The ISSR technique was used to study the genetic diversity and relationships between Streptomyces werraensis KN23 strain and its mutants. ISSR has also been successfully employed in phylogenetic and genetic diversity studies, as it is simple, inexpensive, and produces highly reproducible profiles. The genetic diversity of the Streptomyces werraensis KN23 wild type compared with five mutants was studied using ISSR. Molecular characterization using ISSR primers resulted in the production of a total of 122 markers, with 112 of them being polymorphic, and unique bands displaying 91% polymorphism. The highest number of total bands were displayed in S. werraensis KN23 and S.A-18 with 51 bands, followed by the mutant S.A-27 with 50 bands. The number of polymorphic unique bands were 41 in KN23 and SA-18, while the mutants S.A-27, S.A-31, and S.A-14 had 40, 39, and 37, respectively. The lowest number of total bands and polymorphic unique bands were displayed in isolate SA-26 with 39 and 29 bands, respectively, compared to the other genotypes. The dendrogram based on combined molecular data grouped the Streptomyces werraensis and mutants into two clusters. Results of cluster analysis divided all Streptomyces werraensis genotypes into two main clusters. Cluster I included (SA-31) only, while cluster II contained two sub-clusters. The sub-cluster one included (SA-27), and the sub-cluster two included (SA-26). The sub-cluster two was further divided into two sub-sub clusters. The sub-sub cluster one included (SA-18), while the sub-sub cluster two included one group (SA-14 and S. werraensis KN23).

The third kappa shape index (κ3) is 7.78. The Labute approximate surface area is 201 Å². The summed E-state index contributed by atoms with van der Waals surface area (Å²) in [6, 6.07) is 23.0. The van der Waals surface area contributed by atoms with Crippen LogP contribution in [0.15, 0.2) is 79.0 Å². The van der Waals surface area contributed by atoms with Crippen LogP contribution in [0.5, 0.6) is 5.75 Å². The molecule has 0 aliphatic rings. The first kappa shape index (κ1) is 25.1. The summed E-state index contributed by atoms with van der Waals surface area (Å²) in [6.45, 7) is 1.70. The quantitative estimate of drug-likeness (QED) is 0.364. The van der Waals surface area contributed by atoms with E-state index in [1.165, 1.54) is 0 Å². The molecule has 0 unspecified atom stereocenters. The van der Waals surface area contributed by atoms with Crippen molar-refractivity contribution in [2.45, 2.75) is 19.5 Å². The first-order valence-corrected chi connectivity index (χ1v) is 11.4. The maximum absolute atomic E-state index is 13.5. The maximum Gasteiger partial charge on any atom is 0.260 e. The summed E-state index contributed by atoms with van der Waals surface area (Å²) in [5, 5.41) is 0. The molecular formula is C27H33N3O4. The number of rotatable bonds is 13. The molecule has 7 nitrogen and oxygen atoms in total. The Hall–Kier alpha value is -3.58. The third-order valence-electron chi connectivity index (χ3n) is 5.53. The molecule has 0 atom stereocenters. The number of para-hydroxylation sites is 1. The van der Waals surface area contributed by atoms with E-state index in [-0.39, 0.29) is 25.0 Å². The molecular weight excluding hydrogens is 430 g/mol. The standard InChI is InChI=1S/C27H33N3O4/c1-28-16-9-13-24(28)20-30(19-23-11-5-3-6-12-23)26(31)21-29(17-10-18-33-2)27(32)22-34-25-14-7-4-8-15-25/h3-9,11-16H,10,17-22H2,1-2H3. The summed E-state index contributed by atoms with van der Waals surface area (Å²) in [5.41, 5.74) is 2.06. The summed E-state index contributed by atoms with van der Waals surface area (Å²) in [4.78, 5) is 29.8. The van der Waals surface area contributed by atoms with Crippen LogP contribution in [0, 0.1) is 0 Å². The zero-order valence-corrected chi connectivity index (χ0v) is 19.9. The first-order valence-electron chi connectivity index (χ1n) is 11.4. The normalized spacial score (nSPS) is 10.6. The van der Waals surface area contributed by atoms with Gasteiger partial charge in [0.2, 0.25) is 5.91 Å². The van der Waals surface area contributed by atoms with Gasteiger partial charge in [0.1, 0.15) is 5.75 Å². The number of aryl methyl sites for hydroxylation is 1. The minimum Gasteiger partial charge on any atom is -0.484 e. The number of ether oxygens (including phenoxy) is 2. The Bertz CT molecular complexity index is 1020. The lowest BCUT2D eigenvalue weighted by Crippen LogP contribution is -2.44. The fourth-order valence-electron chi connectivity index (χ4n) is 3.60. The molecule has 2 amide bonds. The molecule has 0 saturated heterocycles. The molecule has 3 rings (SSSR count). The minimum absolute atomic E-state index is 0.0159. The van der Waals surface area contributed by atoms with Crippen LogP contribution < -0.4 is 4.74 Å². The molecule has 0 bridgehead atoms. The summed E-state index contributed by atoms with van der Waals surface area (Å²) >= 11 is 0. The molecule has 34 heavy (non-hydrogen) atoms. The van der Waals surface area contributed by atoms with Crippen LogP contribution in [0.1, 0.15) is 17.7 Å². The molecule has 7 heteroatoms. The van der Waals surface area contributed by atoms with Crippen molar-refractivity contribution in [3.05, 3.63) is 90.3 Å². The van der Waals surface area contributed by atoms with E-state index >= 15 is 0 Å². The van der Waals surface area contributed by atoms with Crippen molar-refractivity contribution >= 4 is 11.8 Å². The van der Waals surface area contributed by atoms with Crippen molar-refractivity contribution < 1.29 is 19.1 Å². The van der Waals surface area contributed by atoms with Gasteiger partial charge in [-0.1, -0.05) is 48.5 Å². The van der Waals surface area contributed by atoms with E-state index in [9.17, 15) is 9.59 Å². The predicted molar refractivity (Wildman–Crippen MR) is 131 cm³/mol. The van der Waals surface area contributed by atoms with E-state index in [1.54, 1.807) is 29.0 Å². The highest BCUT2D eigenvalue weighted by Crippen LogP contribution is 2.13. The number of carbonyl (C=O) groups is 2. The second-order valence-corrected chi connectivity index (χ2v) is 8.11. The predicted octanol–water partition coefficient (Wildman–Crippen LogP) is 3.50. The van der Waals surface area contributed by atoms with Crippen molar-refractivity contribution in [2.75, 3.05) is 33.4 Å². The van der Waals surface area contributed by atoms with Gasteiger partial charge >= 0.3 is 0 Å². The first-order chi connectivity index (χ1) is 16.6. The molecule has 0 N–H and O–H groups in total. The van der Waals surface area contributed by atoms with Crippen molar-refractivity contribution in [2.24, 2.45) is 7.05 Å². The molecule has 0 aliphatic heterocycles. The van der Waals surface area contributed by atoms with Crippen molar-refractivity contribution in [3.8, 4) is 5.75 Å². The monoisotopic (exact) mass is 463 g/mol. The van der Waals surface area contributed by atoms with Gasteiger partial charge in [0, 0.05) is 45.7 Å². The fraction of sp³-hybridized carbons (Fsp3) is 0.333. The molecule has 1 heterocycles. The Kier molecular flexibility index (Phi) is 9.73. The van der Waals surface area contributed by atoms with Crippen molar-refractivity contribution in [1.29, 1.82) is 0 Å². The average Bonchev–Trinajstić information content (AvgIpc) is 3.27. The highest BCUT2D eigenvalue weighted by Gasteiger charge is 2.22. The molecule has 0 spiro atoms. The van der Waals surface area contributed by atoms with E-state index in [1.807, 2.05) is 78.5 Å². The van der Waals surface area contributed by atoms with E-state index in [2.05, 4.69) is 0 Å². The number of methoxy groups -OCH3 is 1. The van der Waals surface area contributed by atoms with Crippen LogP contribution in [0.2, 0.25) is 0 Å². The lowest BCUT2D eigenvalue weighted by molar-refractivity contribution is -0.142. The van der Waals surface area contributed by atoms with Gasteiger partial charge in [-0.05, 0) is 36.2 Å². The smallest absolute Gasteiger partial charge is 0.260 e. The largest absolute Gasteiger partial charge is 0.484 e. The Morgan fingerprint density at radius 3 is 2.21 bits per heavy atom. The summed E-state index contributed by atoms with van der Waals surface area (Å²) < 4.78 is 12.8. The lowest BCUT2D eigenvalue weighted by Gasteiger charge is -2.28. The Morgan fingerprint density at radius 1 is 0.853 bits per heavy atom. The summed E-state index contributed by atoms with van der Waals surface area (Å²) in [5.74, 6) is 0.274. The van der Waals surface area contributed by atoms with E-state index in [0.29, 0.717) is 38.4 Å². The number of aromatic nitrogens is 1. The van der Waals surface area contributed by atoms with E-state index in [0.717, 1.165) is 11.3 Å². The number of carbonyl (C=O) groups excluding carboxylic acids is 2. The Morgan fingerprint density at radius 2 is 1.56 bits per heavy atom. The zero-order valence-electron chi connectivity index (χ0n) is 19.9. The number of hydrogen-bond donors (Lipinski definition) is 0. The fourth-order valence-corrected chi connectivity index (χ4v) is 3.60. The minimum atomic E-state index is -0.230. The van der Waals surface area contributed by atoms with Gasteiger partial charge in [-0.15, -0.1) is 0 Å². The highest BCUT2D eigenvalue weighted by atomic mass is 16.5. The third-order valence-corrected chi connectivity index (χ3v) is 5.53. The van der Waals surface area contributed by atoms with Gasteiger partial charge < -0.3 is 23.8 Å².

The ISSR results are consistent with previous studies. For instance, [21] used ISSR to differentiate between probiotic lactic acid bacteria isolated from different sources of milk products. In addition, [54] studied the genetic diversity between different strains of UV Mutated Bacillus cereus bacteria for Transglutaminase production compared to wild type using ISSR. These findings are similar to [55], who studied the genetic difference between Desulfovibrio strains isolated from atmospheric soils in a sulfidogenic microbial community using ISSR and divided the strains into two clusters.